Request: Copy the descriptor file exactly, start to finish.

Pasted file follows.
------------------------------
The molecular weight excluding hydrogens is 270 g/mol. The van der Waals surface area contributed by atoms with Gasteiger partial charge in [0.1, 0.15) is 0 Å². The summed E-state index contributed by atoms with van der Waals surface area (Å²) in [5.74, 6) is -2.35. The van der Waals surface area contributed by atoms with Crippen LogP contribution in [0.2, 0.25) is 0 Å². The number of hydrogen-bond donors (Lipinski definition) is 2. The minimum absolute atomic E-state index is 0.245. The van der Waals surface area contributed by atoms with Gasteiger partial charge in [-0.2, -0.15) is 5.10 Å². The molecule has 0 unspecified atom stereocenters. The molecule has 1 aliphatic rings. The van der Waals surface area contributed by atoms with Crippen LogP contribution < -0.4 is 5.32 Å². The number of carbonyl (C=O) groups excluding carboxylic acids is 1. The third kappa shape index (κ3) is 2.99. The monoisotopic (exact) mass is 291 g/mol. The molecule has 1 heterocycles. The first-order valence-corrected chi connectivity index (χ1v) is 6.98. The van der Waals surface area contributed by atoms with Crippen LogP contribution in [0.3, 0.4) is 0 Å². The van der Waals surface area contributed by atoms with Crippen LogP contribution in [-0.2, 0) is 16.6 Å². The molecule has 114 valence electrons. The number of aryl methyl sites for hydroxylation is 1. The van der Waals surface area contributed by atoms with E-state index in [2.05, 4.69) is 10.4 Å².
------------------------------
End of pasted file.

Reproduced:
The molecular weight excluding hydrogens is 270 g/mol. The van der Waals surface area contributed by atoms with Gasteiger partial charge in [0.1, 0.15) is 0 Å². The summed E-state index contributed by atoms with van der Waals surface area (Å²) in [5.74, 6) is -2.35. The van der Waals surface area contributed by atoms with Crippen LogP contribution in [0.2, 0.25) is 0 Å². The number of hydrogen-bond donors (Lipinski definition) is 2. The minimum absolute atomic E-state index is 0.245. The van der Waals surface area contributed by atoms with Gasteiger partial charge in [-0.2, -0.15) is 5.10 Å². The molecule has 0 unspecified atom stereocenters. The molecule has 1 aliphatic rings. The van der Waals surface area contributed by atoms with Crippen LogP contribution < -0.4 is 5.32 Å². The number of carbonyl (C=O) groups excluding carboxylic acids is 1. The third kappa shape index (κ3) is 2.99. The monoisotopic (exact) mass is 291 g/mol. The molecule has 1 heterocycles. The first-order valence-corrected chi connectivity index (χ1v) is 6.98. The van der Waals surface area contributed by atoms with Crippen LogP contribution in [0.3, 0.4) is 0 Å². The van der Waals surface area contributed by atoms with Crippen LogP contribution in [-0.2, 0) is 16.6 Å². The molecule has 114 valence electrons. The number of aryl methyl sites for hydroxylation is 1. The van der Waals surface area contributed by atoms with E-state index in [2.05, 4.69) is 10.4 Å².